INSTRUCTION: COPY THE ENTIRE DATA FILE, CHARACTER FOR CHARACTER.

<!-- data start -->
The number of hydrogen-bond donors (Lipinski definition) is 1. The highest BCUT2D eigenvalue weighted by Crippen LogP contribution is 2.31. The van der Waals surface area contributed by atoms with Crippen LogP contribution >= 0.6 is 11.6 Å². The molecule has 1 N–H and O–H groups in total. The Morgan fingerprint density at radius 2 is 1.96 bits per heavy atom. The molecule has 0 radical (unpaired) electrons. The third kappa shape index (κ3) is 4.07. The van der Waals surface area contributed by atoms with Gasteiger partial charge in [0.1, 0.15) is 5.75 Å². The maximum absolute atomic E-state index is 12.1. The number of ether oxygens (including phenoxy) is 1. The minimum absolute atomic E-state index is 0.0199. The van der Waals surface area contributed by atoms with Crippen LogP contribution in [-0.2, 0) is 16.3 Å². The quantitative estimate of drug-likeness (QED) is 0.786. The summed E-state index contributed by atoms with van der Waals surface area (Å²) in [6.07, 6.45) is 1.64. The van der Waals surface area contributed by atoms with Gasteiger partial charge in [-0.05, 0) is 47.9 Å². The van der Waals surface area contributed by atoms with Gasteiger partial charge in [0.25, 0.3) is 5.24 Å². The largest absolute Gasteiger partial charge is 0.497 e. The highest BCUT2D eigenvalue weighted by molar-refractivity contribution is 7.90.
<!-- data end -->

The number of hydrogen-bond donors (Lipinski definition) is 1. The highest BCUT2D eigenvalue weighted by Crippen LogP contribution is 2.31. The van der Waals surface area contributed by atoms with Crippen LogP contribution >= 0.6 is 11.6 Å². The molecule has 1 N–H and O–H groups in total. The Morgan fingerprint density at radius 2 is 1.96 bits per heavy atom. The molecule has 0 radical (unpaired) electrons. The third kappa shape index (κ3) is 4.07. The van der Waals surface area contributed by atoms with Gasteiger partial charge in [0.1, 0.15) is 5.75 Å². The maximum absolute atomic E-state index is 12.1. The number of ether oxygens (including phenoxy) is 1. The minimum absolute atomic E-state index is 0.0199. The van der Waals surface area contributed by atoms with Crippen LogP contribution in [-0.2, 0) is 16.3 Å². The quantitative estimate of drug-likeness (QED) is 0.786. The summed E-state index contributed by atoms with van der Waals surface area (Å²) in [6.07, 6.45) is 1.64. The van der Waals surface area contributed by atoms with Gasteiger partial charge in [-0.05, 0) is 47.9 Å². The van der Waals surface area contributed by atoms with Gasteiger partial charge in [0.25, 0.3) is 5.24 Å². The largest absolute Gasteiger partial charge is 0.497 e. The highest BCUT2D eigenvalue weighted by molar-refractivity contribution is 7.90.